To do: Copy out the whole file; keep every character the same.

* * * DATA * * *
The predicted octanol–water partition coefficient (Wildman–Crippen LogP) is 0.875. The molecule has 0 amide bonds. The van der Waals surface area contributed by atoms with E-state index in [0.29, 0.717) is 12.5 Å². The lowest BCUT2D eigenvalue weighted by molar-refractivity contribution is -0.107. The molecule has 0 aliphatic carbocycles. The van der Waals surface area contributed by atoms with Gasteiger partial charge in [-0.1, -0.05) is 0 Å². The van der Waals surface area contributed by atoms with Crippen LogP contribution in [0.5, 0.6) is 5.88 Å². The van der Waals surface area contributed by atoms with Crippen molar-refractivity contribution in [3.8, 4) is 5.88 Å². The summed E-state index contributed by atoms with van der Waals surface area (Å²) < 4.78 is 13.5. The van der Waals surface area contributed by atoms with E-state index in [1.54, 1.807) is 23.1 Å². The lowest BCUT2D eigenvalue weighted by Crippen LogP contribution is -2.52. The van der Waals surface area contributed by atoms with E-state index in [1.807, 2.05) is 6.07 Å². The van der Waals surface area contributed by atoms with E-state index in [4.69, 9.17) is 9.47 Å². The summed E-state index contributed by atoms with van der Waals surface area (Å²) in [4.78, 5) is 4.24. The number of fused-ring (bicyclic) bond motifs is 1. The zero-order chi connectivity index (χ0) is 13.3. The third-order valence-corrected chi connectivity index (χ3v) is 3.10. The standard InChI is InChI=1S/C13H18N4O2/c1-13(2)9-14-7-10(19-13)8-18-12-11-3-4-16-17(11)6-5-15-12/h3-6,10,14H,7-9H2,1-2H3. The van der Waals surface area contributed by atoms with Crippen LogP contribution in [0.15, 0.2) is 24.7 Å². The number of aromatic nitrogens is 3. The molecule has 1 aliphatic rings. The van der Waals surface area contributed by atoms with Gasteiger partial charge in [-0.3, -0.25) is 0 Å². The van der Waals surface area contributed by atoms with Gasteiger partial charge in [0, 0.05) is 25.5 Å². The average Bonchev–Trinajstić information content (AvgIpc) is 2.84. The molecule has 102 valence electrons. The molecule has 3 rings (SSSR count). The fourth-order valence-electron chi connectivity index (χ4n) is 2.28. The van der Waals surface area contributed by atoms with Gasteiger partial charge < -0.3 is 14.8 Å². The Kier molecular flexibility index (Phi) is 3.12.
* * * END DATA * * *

The predicted octanol–water partition coefficient (Wildman–Crippen LogP) is 0.875. The molecule has 0 amide bonds. The van der Waals surface area contributed by atoms with E-state index in [0.29, 0.717) is 12.5 Å². The lowest BCUT2D eigenvalue weighted by molar-refractivity contribution is -0.107. The molecule has 0 aliphatic carbocycles. The van der Waals surface area contributed by atoms with Gasteiger partial charge in [-0.1, -0.05) is 0 Å². The van der Waals surface area contributed by atoms with Crippen LogP contribution in [0.5, 0.6) is 5.88 Å². The van der Waals surface area contributed by atoms with Crippen molar-refractivity contribution in [3.8, 4) is 5.88 Å². The summed E-state index contributed by atoms with van der Waals surface area (Å²) < 4.78 is 13.5. The van der Waals surface area contributed by atoms with E-state index in [1.54, 1.807) is 23.1 Å². The lowest BCUT2D eigenvalue weighted by Crippen LogP contribution is -2.52. The van der Waals surface area contributed by atoms with E-state index in [1.807, 2.05) is 6.07 Å². The van der Waals surface area contributed by atoms with E-state index in [4.69, 9.17) is 9.47 Å². The summed E-state index contributed by atoms with van der Waals surface area (Å²) in [4.78, 5) is 4.24. The number of fused-ring (bicyclic) bond motifs is 1. The zero-order chi connectivity index (χ0) is 13.3. The third-order valence-corrected chi connectivity index (χ3v) is 3.10. The standard InChI is InChI=1S/C13H18N4O2/c1-13(2)9-14-7-10(19-13)8-18-12-11-3-4-16-17(11)6-5-15-12/h3-6,10,14H,7-9H2,1-2H3. The van der Waals surface area contributed by atoms with Crippen LogP contribution in [0.15, 0.2) is 24.7 Å². The number of aromatic nitrogens is 3. The molecule has 1 aliphatic rings. The van der Waals surface area contributed by atoms with Gasteiger partial charge in [-0.3, -0.25) is 0 Å². The van der Waals surface area contributed by atoms with Gasteiger partial charge in [0, 0.05) is 25.5 Å². The average Bonchev–Trinajstić information content (AvgIpc) is 2.84. The molecule has 102 valence electrons. The molecule has 3 rings (SSSR count). The fourth-order valence-electron chi connectivity index (χ4n) is 2.28. The van der Waals surface area contributed by atoms with Gasteiger partial charge < -0.3 is 14.8 Å². The Kier molecular flexibility index (Phi) is 3.12.